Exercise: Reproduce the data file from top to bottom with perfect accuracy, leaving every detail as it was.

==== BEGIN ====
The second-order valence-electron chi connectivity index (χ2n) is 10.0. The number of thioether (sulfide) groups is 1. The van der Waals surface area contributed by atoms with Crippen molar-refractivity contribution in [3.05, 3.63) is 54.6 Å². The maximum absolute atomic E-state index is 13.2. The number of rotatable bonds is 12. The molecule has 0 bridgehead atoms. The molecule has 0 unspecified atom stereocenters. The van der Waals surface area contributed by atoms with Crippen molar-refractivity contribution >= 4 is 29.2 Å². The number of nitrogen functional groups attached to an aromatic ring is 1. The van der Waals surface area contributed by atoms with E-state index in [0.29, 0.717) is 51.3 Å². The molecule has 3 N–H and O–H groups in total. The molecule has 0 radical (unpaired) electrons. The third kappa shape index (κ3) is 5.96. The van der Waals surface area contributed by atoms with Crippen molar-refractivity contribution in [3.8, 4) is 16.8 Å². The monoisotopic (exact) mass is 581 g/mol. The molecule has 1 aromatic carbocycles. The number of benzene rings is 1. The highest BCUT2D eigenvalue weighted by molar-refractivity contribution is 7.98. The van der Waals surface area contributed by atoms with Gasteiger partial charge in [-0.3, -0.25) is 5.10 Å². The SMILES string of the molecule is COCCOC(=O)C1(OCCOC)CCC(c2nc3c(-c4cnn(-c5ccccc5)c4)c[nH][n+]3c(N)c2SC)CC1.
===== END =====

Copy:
The second-order valence-electron chi connectivity index (χ2n) is 10.0. The number of thioether (sulfide) groups is 1. The van der Waals surface area contributed by atoms with Crippen molar-refractivity contribution in [3.05, 3.63) is 54.6 Å². The maximum absolute atomic E-state index is 13.2. The number of rotatable bonds is 12. The molecule has 0 bridgehead atoms. The molecule has 0 unspecified atom stereocenters. The van der Waals surface area contributed by atoms with Crippen molar-refractivity contribution >= 4 is 29.2 Å². The number of nitrogen functional groups attached to an aromatic ring is 1. The van der Waals surface area contributed by atoms with E-state index in [0.29, 0.717) is 51.3 Å². The molecule has 3 N–H and O–H groups in total. The molecule has 0 radical (unpaired) electrons. The third kappa shape index (κ3) is 5.96. The van der Waals surface area contributed by atoms with Crippen molar-refractivity contribution in [3.8, 4) is 16.8 Å². The monoisotopic (exact) mass is 581 g/mol. The molecule has 1 aromatic carbocycles. The number of benzene rings is 1. The highest BCUT2D eigenvalue weighted by molar-refractivity contribution is 7.98. The van der Waals surface area contributed by atoms with Gasteiger partial charge in [-0.3, -0.25) is 5.10 Å². The SMILES string of the molecule is COCCOC(=O)C1(OCCOC)CCC(c2nc3c(-c4cnn(-c5ccccc5)c4)c[nH][n+]3c(N)c2SC)CC1.